To reduce the numbers of people with mental health problems who become victims of crime, and to improve the support available to those who do, Dorset Police, Dorset HealthCare and the Dorset Mental Health Forum have set up the Staying Safe course. Staying Safe aims to support people to identify ways in which they can protect themselves from crime and to develop personal safety plans.
Mind and Victim Support recently produced a report, At Risk, Yet Dismissed, revealing that people with mental health problems are at significantly greater risk of being victims of crime than the general population, and that they experience more adverse effects, have greater support needs and are less likely to have these needs met when they are victimised.
In response to this, the Dorset Police and Crime Commissioner obtained funding for a pilot project aiming to reduce the numbers of people with mental health problems who become victims or repeat victims of crime in Dorset, and to improve the support available to those who do. Dorset HealthCare and the Dorset Mental Health Forum are collaborating with the police to achieve these aims and have already made significant progress.
Dorset HealthCare and the Dorset Mental Health Forum collaboratively run the Recovery Education Centre (REC), which now provides the Staying Safe course to help address the problem of criminal victimisation of people with mental health problems. The main aims of the course are to support people to identify ways in which they can protect themselves from crime and to develop personal safety plans. The course content was co-produced and is co-delivered by Dorset Police’s Mental Health Co-Ordinator, a social worker and a Peer Specialist. It is a highly interactive course, with learning occurring through a combination of quizzes, personal narrative and shared experience. The one-day course, like all REC courses, is open to all mental health services users, carers and staff. Each student registers with the REC, develops a personal learning plan, and can then book themselves on to the courses that are relevant for them.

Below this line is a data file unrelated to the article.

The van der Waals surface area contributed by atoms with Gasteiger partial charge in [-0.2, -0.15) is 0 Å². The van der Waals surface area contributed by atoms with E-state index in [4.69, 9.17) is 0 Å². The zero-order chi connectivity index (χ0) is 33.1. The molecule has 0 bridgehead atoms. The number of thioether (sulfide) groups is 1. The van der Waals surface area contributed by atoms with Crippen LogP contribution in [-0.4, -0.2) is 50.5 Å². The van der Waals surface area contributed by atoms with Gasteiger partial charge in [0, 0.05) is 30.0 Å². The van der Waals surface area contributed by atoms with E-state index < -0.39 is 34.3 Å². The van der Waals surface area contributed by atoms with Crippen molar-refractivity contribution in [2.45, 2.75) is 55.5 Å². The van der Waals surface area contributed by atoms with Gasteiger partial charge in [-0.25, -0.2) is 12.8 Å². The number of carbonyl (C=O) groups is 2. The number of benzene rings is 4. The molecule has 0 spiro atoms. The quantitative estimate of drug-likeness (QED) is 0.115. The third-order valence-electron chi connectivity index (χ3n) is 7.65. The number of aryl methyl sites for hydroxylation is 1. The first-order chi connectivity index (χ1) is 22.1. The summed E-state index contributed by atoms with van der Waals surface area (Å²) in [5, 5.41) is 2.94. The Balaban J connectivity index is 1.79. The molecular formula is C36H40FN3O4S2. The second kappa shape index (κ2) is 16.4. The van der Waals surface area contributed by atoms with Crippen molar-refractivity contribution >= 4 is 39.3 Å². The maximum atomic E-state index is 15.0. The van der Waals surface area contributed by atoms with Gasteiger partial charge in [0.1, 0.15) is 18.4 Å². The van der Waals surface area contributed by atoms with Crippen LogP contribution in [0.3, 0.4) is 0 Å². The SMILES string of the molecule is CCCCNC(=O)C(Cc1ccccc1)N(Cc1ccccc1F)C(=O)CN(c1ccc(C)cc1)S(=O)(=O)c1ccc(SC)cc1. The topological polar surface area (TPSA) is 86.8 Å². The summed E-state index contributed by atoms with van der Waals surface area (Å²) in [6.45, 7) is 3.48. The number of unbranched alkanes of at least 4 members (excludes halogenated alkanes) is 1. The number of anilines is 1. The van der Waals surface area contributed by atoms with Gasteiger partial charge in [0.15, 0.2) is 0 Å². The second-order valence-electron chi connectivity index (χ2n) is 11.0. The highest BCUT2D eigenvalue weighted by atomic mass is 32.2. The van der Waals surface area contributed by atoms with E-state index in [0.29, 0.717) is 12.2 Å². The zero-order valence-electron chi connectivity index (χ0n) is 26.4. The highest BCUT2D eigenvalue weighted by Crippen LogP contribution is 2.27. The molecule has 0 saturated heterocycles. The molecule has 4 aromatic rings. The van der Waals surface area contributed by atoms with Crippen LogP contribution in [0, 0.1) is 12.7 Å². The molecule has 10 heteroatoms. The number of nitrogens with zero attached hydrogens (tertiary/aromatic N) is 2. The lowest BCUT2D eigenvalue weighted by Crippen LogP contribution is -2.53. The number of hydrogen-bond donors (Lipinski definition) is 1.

The first Staying Safe course took place on 31 October 2014. The course content will be reviewed and developed, based on feedback from students and staff, before the next course date of 5 March 2015. Future goals include developing an individual workshop for people who are unable to attend this course, as well as personalised education and support around accessing help when victimised.
In addition to providing the Staying Safe course, the project team is putting a number of other things in place to address the criminal victimisation of people with mental health problems. The Trust and the Forum are working to build partnerships with external agencies that provide support to victims of crime, with the ultimate aim of providing a comprehensive guide to support options for people who have been victimised. It will also be important to further develop the partnership between the Trust, the Forum and Dorset Police, and to ensure that all staff within the police and mental health services receive appropriate training to effectively support victims of crime with mental health problems.
In order to demonstrate that the project is achieving its aims, it is important to collate evidence to demonstrate that the number of people who are victims or repeat victims of crime reduce over time. The project team is identifying how many people under Dorset mental health services have been victims of crime in the last year, with a view to tracking patterns of numbers and types of crime over time in the future.
If you'd like to know more about Staying Safe, please contact Lauren Bishop, Bank Project Support and Research Officer, at [email protected].